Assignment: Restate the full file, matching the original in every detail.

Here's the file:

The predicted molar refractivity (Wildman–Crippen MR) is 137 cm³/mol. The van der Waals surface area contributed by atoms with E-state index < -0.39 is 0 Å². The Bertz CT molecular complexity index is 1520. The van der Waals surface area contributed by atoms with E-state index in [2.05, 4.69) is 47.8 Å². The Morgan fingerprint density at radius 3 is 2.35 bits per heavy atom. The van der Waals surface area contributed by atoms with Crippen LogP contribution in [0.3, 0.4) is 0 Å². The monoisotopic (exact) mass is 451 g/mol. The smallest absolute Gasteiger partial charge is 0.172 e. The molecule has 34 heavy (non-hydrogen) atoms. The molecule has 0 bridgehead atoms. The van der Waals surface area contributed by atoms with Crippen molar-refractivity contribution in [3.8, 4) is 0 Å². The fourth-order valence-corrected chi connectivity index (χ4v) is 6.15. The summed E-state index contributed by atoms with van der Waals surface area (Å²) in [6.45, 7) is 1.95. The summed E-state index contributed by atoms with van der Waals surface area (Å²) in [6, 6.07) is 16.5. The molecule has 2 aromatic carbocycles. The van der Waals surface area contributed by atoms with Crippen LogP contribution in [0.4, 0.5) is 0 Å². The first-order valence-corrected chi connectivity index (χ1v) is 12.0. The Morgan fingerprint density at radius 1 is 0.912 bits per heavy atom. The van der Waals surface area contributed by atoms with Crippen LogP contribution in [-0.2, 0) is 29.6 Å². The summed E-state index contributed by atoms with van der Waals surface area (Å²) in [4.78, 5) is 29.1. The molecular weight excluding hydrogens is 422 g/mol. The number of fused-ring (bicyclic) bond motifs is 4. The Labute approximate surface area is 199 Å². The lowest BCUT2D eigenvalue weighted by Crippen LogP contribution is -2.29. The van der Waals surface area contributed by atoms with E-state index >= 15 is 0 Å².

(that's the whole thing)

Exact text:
The predicted molar refractivity (Wildman–Crippen MR) is 137 cm³/mol. The van der Waals surface area contributed by atoms with E-state index < -0.39 is 0 Å². The Bertz CT molecular complexity index is 1520. The van der Waals surface area contributed by atoms with E-state index in [2.05, 4.69) is 47.8 Å². The Morgan fingerprint density at radius 3 is 2.35 bits per heavy atom. The van der Waals surface area contributed by atoms with Crippen LogP contribution in [0.3, 0.4) is 0 Å². The monoisotopic (exact) mass is 451 g/mol. The smallest absolute Gasteiger partial charge is 0.172 e. The molecule has 34 heavy (non-hydrogen) atoms. The molecule has 0 bridgehead atoms. The van der Waals surface area contributed by atoms with Crippen molar-refractivity contribution in [3.8, 4) is 0 Å². The fourth-order valence-corrected chi connectivity index (χ4v) is 6.15. The summed E-state index contributed by atoms with van der Waals surface area (Å²) in [6.45, 7) is 1.95. The summed E-state index contributed by atoms with van der Waals surface area (Å²) in [6, 6.07) is 16.5. The molecule has 2 aromatic carbocycles. The van der Waals surface area contributed by atoms with Crippen LogP contribution in [0.4, 0.5) is 0 Å². The first-order valence-corrected chi connectivity index (χ1v) is 12.0. The Morgan fingerprint density at radius 1 is 0.912 bits per heavy atom. The van der Waals surface area contributed by atoms with Crippen LogP contribution in [-0.2, 0) is 29.6 Å². The summed E-state index contributed by atoms with van der Waals surface area (Å²) in [4.78, 5) is 29.1. The molecular weight excluding hydrogens is 422 g/mol. The number of fused-ring (bicyclic) bond motifs is 4. The Labute approximate surface area is 199 Å². The lowest BCUT2D eigenvalue weighted by Crippen LogP contribution is -2.29. The van der Waals surface area contributed by atoms with E-state index >= 15 is 0 Å².